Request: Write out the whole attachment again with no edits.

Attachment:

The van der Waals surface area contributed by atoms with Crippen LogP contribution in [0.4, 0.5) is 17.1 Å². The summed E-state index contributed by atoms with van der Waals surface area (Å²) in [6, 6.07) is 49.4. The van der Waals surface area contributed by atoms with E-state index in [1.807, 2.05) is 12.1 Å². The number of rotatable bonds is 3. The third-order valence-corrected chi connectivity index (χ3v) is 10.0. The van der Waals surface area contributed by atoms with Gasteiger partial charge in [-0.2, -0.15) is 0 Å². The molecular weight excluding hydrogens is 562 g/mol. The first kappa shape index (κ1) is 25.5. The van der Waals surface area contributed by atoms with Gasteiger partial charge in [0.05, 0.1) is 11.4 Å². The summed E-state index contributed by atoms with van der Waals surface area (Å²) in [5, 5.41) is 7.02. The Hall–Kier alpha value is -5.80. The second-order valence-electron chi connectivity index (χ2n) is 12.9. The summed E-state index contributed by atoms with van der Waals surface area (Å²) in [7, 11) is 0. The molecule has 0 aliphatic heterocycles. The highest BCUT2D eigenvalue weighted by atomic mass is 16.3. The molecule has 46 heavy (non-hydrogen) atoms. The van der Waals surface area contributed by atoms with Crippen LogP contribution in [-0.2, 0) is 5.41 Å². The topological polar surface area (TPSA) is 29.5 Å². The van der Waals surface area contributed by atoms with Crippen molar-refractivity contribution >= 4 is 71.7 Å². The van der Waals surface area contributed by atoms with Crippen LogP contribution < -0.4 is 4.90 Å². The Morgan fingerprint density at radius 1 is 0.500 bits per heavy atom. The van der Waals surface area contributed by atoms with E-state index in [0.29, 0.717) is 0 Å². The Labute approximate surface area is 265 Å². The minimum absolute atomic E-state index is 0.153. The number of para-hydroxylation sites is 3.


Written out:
The van der Waals surface area contributed by atoms with Crippen LogP contribution in [0.4, 0.5) is 17.1 Å². The summed E-state index contributed by atoms with van der Waals surface area (Å²) in [6, 6.07) is 49.4. The van der Waals surface area contributed by atoms with E-state index in [1.807, 2.05) is 12.1 Å². The number of rotatable bonds is 3. The third-order valence-corrected chi connectivity index (χ3v) is 10.0. The van der Waals surface area contributed by atoms with Gasteiger partial charge in [-0.2, -0.15) is 0 Å². The molecular weight excluding hydrogens is 562 g/mol. The first kappa shape index (κ1) is 25.5. The van der Waals surface area contributed by atoms with Gasteiger partial charge in [0.05, 0.1) is 11.4 Å². The summed E-state index contributed by atoms with van der Waals surface area (Å²) in [5, 5.41) is 7.02. The Hall–Kier alpha value is -5.80. The second-order valence-electron chi connectivity index (χ2n) is 12.9. The summed E-state index contributed by atoms with van der Waals surface area (Å²) in [7, 11) is 0. The molecule has 0 aliphatic heterocycles. The highest BCUT2D eigenvalue weighted by atomic mass is 16.3. The molecule has 46 heavy (non-hydrogen) atoms. The van der Waals surface area contributed by atoms with Crippen LogP contribution in [-0.2, 0) is 5.41 Å². The topological polar surface area (TPSA) is 29.5 Å². The van der Waals surface area contributed by atoms with Crippen molar-refractivity contribution >= 4 is 71.7 Å². The van der Waals surface area contributed by atoms with Crippen LogP contribution < -0.4 is 4.90 Å². The Morgan fingerprint density at radius 1 is 0.500 bits per heavy atom. The van der Waals surface area contributed by atoms with E-state index in [0.29, 0.717) is 0 Å². The Labute approximate surface area is 265 Å². The minimum absolute atomic E-state index is 0.153. The number of para-hydroxylation sites is 3.